A supply refers to goods or services that are exchanged for consideration. A supply occurs when there is a transaction between two persons and at least one of them is a registered taxpayer. Buying, selling, and stock transfers are all supplies, even if there is no exchange of money.
You can also think of a supply as a transfer of goods or services between two people in the UAE, in which the goods or services that are supplied are meant to advance the business of at least one person involved in the transaction. It can mean buying goods for selling them, outsourcing a service, conducting imports or exports, and more.
The term 'Supply' includes all forms of supply of goods or services supplied by a registered taxable person in the state of UAE for a consideration and in the course of conducting a business. If you look at the definition of supply, there are 5 critical components as listed below:
Types of supply under VAT - Important
Under the UAE VAT, supplies can be classified as:
Standard rated supply The standard VAT rate of 5% will be applied to almost all goods and services in the UAE. The standard rate will apply to the sale and lease of commercial property, hotel and restaurant service, repairs and maintenance services, and more.
Zero rated supply Zero rated supplies are taxed at 0%. The invoice for a zero rated product should include a tax column showing a zero rate and zero value. The reason for showing the zero value in the invoice is to ensure that this transaction is not used to claim tax offsets later. However, if you purchase an item for which the tax has already been paid and later the item is sold, you are eligible to claim the tax credits for your purchase. For example, if you purchased the raw material for baking a cake and paid tax on it, and later sold the cake without charging tax on it, then you can claim back the VAT you paid. Exports, healthcare, medicines, and medical equipment are examples of zero rated supplies.
VAT-exempt supply Supplies which are unaffected by the VAT implementation are known as exempted supplies. No tax will be charged for such supplies, and any tax which was previously paid on their purchase will not be available for credit. Let’s consider a bus service, which is categorised as a local passenger transport. Local transports are tax exempt, so the bus service cannot collect any VAT from the passengers. Because it does not collect any tax, it can’t get credit for the tax that it paid for the purchase of the bus. Educational institutions, pharmaceutical supplies, and financial services are examples of VAT-exempt supplies.
Out-of-scope supply If an overseas supplier or a non-registered entity supplies goods or services to an overseas person, these supplies will be considered out-of-scope for VAT in the UAE. For example, local confectionery company A sells candies to local company B. The candies are shipped directly from Company A’s factory in Singapore to Company B’s branch in London. The goods do not pass through the UAE, so the sale of these candies is an out-of-scope supply. (i) When goods are imported from an overseas supplier and sold to an overseas buyer, without being brought into the UAE, it is considered out-of-scope. This is also known as merchant trading.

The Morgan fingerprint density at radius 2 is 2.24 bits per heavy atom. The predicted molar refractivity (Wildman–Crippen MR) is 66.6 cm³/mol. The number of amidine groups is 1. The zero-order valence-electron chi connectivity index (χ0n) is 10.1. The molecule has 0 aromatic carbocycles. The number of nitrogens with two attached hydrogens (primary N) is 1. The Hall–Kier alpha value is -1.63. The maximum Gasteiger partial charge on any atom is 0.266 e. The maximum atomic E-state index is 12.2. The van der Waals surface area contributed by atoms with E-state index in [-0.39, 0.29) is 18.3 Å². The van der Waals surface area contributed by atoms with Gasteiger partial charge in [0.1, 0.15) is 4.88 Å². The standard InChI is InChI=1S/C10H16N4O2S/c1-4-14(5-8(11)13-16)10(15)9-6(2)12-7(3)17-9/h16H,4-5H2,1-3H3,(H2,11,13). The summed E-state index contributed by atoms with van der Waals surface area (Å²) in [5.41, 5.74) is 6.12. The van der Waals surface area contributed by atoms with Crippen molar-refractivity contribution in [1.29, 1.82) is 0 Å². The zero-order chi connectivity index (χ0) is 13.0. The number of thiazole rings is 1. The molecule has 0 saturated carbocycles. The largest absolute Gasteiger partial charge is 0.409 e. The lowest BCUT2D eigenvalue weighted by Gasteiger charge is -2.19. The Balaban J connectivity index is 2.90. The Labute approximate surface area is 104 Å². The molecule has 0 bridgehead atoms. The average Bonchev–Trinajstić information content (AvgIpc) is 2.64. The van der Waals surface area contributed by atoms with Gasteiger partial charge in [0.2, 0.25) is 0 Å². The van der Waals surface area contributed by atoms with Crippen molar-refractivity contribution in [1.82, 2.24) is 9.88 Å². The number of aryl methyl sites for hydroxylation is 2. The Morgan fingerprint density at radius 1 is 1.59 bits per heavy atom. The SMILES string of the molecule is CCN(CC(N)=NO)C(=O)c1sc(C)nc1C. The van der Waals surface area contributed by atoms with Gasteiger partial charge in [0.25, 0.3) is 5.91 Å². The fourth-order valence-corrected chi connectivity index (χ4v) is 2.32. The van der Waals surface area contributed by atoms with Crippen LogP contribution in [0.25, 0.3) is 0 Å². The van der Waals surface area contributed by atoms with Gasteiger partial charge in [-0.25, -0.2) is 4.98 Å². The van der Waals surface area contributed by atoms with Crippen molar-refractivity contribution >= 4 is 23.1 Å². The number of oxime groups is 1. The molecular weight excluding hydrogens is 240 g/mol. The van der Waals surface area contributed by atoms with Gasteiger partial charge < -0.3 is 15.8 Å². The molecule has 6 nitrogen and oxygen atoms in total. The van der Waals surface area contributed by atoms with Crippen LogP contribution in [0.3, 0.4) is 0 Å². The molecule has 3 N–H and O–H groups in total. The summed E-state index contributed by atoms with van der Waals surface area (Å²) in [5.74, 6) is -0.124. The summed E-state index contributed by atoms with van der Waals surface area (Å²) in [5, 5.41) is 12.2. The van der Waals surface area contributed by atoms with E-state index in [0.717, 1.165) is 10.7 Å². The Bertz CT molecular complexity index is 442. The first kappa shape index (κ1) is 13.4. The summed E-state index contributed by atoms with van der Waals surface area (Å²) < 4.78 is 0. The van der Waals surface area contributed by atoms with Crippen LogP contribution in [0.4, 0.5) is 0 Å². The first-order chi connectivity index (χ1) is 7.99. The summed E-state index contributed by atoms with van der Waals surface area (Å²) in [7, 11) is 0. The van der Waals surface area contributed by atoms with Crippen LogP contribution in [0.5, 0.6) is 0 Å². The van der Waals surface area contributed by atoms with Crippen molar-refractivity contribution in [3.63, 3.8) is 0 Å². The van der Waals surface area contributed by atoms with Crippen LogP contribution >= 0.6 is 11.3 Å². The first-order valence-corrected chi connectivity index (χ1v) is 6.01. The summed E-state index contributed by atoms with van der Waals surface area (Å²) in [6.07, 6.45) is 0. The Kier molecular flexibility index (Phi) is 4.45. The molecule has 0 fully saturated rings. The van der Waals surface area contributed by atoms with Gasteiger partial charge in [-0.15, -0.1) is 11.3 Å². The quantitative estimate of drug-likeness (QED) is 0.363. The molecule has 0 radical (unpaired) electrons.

(ii) If a VAT-registered person in the UAE supplies goods or services to a VAT-registered person in another GCC state, the sale is said to be outside the scope of VAT.
Deemed supply A deemed supply will occur when a business purchases something, claims input VAT for it, and later puts the item to a non-business or private use. Examples include gifts and motor fuel for personal use. When a VAT-registered business deregisters, any goods held by the business for which the input tax has already been recovered are treated as deemed supplies.
Composite supply A composite supply occurs when two or more goods or services are sold together as a set. To qualify as a composite supply, the items cannot be sold individually. The VAT rate on a composite supply is determined by the principal component. If a taxable person in one GCC member state receives a supply from a business owner who resides in another GCC member state, then the receiver will have to pay VAT under the reverse charge mechanism.
What are the components of supply under VAT?
A supply under VAT has three attributes that are used to calculate the tax owed for the transaction: place, value, and time.
. Place of supply - This component determines whether the supply is made in or outside UAE for VAT purposes.
. Value of supply - This determines the taxable value of the supply and the amount of tax that has to be paid for it.
. Date of supply - This component determines what VAT period the transaction falls under.